A pensioner has described his neighbourhood as ‘the outcast of Dacorum’ due to its lack of social amenities and public transport services.
Barry Newton believes many of his elderly Boxmoor neighbours have felt excluded from the rest of the Hemel Hempstead community since ‘lifeline’ stores such as Mansbridge Bakers and Parrys newsagents closed their doors at the end of last year.
The 78 year old, who has also run for parliament to represent the town in the past, said: “Boxmoor is now becoming isolated – at the moment we have no shop apart from an off-licence that opens at strange hours, cafes and estate agents.
“Since Arriva changed the route for the 2 and 3 bus services, we can’t even get to Stoneycroft shops and doctor’s surgery in Warners End without going a roundabout way through the town.”
Mr Newton says he has been in touch with pal and Hemel Hempstead MP Mike Penning to let him know about the problem.
He added: “I am a pensioner, I rely on my bus pass to take me into town and the doctor. Arriva has withdrawn the services from the circuits they don’t think are profitable, which is an inconvenience. There are many people who relied on the buses and on Parrys for newspapers and groceries. We need something to bring Boxmoor to life again, because it’s like a dead village.”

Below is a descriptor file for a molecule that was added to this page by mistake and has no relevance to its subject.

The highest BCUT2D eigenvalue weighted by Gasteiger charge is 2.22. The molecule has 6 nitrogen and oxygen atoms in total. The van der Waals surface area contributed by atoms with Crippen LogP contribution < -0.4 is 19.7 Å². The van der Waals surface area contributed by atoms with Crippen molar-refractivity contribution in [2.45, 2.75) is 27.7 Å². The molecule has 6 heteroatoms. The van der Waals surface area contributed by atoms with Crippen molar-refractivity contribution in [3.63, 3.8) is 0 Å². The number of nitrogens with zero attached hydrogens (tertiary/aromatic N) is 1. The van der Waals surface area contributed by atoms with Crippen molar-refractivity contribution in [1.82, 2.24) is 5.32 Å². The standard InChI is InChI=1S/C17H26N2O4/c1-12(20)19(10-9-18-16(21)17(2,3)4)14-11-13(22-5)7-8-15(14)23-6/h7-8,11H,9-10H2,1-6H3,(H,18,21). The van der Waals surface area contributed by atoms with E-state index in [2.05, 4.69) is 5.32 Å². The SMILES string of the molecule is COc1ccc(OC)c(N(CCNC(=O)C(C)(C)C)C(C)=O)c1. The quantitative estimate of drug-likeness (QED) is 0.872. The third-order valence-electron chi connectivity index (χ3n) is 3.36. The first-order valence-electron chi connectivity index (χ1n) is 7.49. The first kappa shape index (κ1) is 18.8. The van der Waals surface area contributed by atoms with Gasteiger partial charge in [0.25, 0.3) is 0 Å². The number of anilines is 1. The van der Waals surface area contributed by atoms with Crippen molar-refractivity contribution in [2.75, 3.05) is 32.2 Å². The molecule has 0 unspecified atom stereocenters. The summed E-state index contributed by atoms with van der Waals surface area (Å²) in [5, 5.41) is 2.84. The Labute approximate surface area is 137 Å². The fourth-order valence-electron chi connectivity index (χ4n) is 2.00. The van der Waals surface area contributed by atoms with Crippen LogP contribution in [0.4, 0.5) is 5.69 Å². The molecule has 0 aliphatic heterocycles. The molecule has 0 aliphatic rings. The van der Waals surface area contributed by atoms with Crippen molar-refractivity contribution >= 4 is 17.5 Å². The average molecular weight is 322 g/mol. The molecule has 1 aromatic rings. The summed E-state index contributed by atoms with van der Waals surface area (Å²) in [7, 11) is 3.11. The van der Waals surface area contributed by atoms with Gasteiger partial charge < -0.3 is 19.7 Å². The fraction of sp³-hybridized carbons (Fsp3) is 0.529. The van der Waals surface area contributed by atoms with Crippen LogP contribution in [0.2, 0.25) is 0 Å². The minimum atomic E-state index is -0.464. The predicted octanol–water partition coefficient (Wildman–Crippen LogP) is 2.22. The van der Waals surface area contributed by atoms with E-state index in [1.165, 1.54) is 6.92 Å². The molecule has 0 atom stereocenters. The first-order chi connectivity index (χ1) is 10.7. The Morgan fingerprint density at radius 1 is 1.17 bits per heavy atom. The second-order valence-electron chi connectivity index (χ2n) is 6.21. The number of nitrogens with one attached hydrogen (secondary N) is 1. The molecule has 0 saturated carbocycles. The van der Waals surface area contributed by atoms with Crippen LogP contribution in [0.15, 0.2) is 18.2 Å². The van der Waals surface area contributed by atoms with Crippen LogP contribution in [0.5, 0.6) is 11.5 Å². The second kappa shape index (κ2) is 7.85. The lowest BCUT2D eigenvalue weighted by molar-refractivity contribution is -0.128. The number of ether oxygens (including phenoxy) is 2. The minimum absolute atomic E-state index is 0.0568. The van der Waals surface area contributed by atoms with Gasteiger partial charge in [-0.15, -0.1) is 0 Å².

Estate agent John Whiteman and Co explained the sale of the St John’s Road newsagents is progressing, despite the process slowing down over Christmas. The shop is expected to reopen as a convenience store.
Dacorum borough councillor Janice Marshall, who represents the ward, described the reduction in bus services – brought in last July on the back of research and customer feedback collated by Arriva – as disheartening. She said: “It really grieves me and I am anxious that it is resolved. Residents do need to know about the Red Rose H10 and Lanes H11 bus services, which are lifesavers.
“The only property owned by the council in Boxmoor is the car park, so there isn’t an awful lot we can do about businesses. There is a chemist, cafes and a range of shops. It is never going to be a large neighbourhood shopping centre, but it is not as though the place is totally bereft.”